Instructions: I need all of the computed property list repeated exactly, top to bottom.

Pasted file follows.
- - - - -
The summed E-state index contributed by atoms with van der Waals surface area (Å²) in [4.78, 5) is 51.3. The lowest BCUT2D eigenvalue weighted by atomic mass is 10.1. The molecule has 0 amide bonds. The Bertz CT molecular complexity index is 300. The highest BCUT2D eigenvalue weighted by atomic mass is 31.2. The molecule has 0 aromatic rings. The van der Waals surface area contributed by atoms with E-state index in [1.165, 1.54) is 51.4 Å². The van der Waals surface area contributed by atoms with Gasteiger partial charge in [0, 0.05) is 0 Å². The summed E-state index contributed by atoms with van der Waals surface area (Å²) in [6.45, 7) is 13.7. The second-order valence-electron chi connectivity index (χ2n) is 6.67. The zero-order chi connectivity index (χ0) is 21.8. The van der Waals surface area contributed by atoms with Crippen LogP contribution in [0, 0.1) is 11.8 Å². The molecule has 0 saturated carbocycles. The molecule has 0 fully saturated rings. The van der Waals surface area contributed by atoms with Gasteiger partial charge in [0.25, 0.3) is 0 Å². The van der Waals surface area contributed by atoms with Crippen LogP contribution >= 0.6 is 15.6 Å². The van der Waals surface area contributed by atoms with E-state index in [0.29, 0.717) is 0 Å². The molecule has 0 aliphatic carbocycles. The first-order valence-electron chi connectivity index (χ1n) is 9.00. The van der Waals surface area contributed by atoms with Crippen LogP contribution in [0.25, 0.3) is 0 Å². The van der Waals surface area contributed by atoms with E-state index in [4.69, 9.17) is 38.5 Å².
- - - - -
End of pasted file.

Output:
The summed E-state index contributed by atoms with van der Waals surface area (Å²) in [4.78, 5) is 51.3. The lowest BCUT2D eigenvalue weighted by atomic mass is 10.1. The molecule has 0 amide bonds. The Bertz CT molecular complexity index is 300. The highest BCUT2D eigenvalue weighted by atomic mass is 31.2. The molecule has 0 aromatic rings. The van der Waals surface area contributed by atoms with E-state index in [1.165, 1.54) is 51.4 Å². The van der Waals surface area contributed by atoms with Gasteiger partial charge in [0, 0.05) is 0 Å². The summed E-state index contributed by atoms with van der Waals surface area (Å²) in [6.45, 7) is 13.7. The second-order valence-electron chi connectivity index (χ2n) is 6.67. The zero-order chi connectivity index (χ0) is 21.8. The van der Waals surface area contributed by atoms with Crippen LogP contribution in [0, 0.1) is 11.8 Å². The molecule has 0 saturated carbocycles. The molecule has 0 fully saturated rings. The van der Waals surface area contributed by atoms with Gasteiger partial charge in [0.25, 0.3) is 0 Å². The van der Waals surface area contributed by atoms with Crippen LogP contribution >= 0.6 is 15.6 Å². The van der Waals surface area contributed by atoms with E-state index in [0.29, 0.717) is 0 Å². The molecule has 0 aliphatic carbocycles. The first-order valence-electron chi connectivity index (χ1n) is 9.00. The van der Waals surface area contributed by atoms with Crippen LogP contribution in [0.25, 0.3) is 0 Å². The van der Waals surface area contributed by atoms with E-state index in [4.69, 9.17) is 38.5 Å².